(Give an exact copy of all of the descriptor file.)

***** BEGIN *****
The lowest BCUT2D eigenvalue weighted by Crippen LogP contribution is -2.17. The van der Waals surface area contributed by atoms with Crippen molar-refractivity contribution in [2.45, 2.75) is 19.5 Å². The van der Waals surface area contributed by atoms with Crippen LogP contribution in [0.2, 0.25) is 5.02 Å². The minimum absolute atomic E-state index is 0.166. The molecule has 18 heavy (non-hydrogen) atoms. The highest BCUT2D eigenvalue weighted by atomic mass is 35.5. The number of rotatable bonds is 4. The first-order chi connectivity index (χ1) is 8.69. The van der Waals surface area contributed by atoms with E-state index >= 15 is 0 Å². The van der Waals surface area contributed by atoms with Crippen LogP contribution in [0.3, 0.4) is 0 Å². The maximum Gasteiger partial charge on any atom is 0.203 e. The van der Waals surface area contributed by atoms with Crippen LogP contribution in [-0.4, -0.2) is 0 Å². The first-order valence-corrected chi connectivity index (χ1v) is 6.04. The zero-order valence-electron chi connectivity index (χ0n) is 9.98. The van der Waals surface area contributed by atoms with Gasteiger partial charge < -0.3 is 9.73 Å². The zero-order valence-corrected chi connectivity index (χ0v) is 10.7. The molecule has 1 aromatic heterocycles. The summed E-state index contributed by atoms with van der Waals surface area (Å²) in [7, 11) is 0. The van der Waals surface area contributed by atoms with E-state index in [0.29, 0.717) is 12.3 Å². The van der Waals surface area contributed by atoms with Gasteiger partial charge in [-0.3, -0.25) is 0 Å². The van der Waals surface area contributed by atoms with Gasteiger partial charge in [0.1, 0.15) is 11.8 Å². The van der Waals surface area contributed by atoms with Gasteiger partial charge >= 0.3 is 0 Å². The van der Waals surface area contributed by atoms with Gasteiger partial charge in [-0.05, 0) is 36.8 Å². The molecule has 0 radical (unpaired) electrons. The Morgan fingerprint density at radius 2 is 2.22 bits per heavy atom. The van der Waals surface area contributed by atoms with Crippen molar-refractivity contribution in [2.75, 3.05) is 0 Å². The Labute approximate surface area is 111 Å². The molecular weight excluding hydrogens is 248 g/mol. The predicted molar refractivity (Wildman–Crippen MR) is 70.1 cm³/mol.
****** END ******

The lowest BCUT2D eigenvalue weighted by Crippen LogP contribution is -2.17. The van der Waals surface area contributed by atoms with Crippen molar-refractivity contribution in [2.45, 2.75) is 19.5 Å². The van der Waals surface area contributed by atoms with Crippen LogP contribution in [0.2, 0.25) is 5.02 Å². The minimum absolute atomic E-state index is 0.166. The molecule has 18 heavy (non-hydrogen) atoms. The highest BCUT2D eigenvalue weighted by atomic mass is 35.5. The number of rotatable bonds is 4. The first-order chi connectivity index (χ1) is 8.69. The van der Waals surface area contributed by atoms with E-state index >= 15 is 0 Å². The van der Waals surface area contributed by atoms with Crippen LogP contribution in [0.3, 0.4) is 0 Å². The maximum Gasteiger partial charge on any atom is 0.203 e. The van der Waals surface area contributed by atoms with Crippen LogP contribution in [-0.4, -0.2) is 0 Å². The first-order valence-corrected chi connectivity index (χ1v) is 6.04. The zero-order valence-electron chi connectivity index (χ0n) is 9.98. The van der Waals surface area contributed by atoms with Gasteiger partial charge < -0.3 is 9.73 Å². The zero-order valence-corrected chi connectivity index (χ0v) is 10.7. The molecule has 1 aromatic heterocycles. The summed E-state index contributed by atoms with van der Waals surface area (Å²) in [7, 11) is 0. The van der Waals surface area contributed by atoms with E-state index in [0.29, 0.717) is 12.3 Å². The van der Waals surface area contributed by atoms with Gasteiger partial charge in [-0.3, -0.25) is 0 Å². The van der Waals surface area contributed by atoms with Gasteiger partial charge in [0.1, 0.15) is 11.8 Å². The van der Waals surface area contributed by atoms with Gasteiger partial charge >= 0.3 is 0 Å². The van der Waals surface area contributed by atoms with Gasteiger partial charge in [-0.05, 0) is 36.8 Å². The molecule has 0 radical (unpaired) electrons. The Morgan fingerprint density at radius 2 is 2.22 bits per heavy atom. The van der Waals surface area contributed by atoms with Crippen molar-refractivity contribution in [2.75, 3.05) is 0 Å². The Labute approximate surface area is 111 Å². The molecular weight excluding hydrogens is 248 g/mol. The predicted molar refractivity (Wildman–Crippen MR) is 70.1 cm³/mol.